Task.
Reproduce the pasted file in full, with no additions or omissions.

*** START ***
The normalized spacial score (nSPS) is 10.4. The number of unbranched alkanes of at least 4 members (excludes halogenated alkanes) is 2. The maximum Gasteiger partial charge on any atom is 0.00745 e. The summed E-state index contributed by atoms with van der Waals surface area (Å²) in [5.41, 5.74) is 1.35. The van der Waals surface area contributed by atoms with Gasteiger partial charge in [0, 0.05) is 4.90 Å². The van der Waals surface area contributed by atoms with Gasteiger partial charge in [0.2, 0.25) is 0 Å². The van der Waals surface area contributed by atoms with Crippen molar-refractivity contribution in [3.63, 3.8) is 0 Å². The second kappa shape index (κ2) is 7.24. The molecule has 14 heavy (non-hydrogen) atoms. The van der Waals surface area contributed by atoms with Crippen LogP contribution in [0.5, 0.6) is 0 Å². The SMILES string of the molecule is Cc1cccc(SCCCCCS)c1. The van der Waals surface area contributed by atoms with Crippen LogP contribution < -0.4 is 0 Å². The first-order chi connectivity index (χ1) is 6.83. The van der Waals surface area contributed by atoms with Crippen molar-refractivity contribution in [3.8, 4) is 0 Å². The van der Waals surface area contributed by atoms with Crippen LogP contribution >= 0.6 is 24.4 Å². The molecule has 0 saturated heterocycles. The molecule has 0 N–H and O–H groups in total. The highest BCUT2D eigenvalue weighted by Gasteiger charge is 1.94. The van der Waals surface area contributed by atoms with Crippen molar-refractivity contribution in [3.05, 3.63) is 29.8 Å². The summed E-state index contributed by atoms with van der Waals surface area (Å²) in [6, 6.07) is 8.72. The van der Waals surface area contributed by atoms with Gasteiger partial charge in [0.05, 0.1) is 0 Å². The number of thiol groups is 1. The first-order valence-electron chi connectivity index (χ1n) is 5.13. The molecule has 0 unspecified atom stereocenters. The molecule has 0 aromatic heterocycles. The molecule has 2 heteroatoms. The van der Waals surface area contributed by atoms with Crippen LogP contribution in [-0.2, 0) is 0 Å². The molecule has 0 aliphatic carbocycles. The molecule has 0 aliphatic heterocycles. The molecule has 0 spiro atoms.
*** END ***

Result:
The normalized spacial score (nSPS) is 10.4. The number of unbranched alkanes of at least 4 members (excludes halogenated alkanes) is 2. The maximum Gasteiger partial charge on any atom is 0.00745 e. The summed E-state index contributed by atoms with van der Waals surface area (Å²) in [5.41, 5.74) is 1.35. The van der Waals surface area contributed by atoms with Gasteiger partial charge in [0, 0.05) is 4.90 Å². The van der Waals surface area contributed by atoms with Gasteiger partial charge in [0.2, 0.25) is 0 Å². The van der Waals surface area contributed by atoms with Crippen molar-refractivity contribution in [3.63, 3.8) is 0 Å². The second kappa shape index (κ2) is 7.24. The molecule has 14 heavy (non-hydrogen) atoms. The van der Waals surface area contributed by atoms with Crippen LogP contribution in [0.5, 0.6) is 0 Å². The SMILES string of the molecule is Cc1cccc(SCCCCCS)c1. The van der Waals surface area contributed by atoms with Crippen LogP contribution < -0.4 is 0 Å². The first-order chi connectivity index (χ1) is 6.83. The van der Waals surface area contributed by atoms with Crippen molar-refractivity contribution in [3.8, 4) is 0 Å². The van der Waals surface area contributed by atoms with Crippen LogP contribution >= 0.6 is 24.4 Å². The molecule has 0 saturated heterocycles. The molecule has 0 N–H and O–H groups in total. The highest BCUT2D eigenvalue weighted by Gasteiger charge is 1.94. The van der Waals surface area contributed by atoms with Crippen molar-refractivity contribution in [3.05, 3.63) is 29.8 Å². The summed E-state index contributed by atoms with van der Waals surface area (Å²) in [6, 6.07) is 8.72. The van der Waals surface area contributed by atoms with Gasteiger partial charge in [0.05, 0.1) is 0 Å². The number of thiol groups is 1. The first-order valence-electron chi connectivity index (χ1n) is 5.13. The molecule has 0 unspecified atom stereocenters. The molecule has 0 aromatic heterocycles. The molecule has 2 heteroatoms. The van der Waals surface area contributed by atoms with Crippen LogP contribution in [-0.2, 0) is 0 Å². The molecule has 0 aliphatic carbocycles. The molecule has 0 aliphatic heterocycles. The molecule has 0 spiro atoms.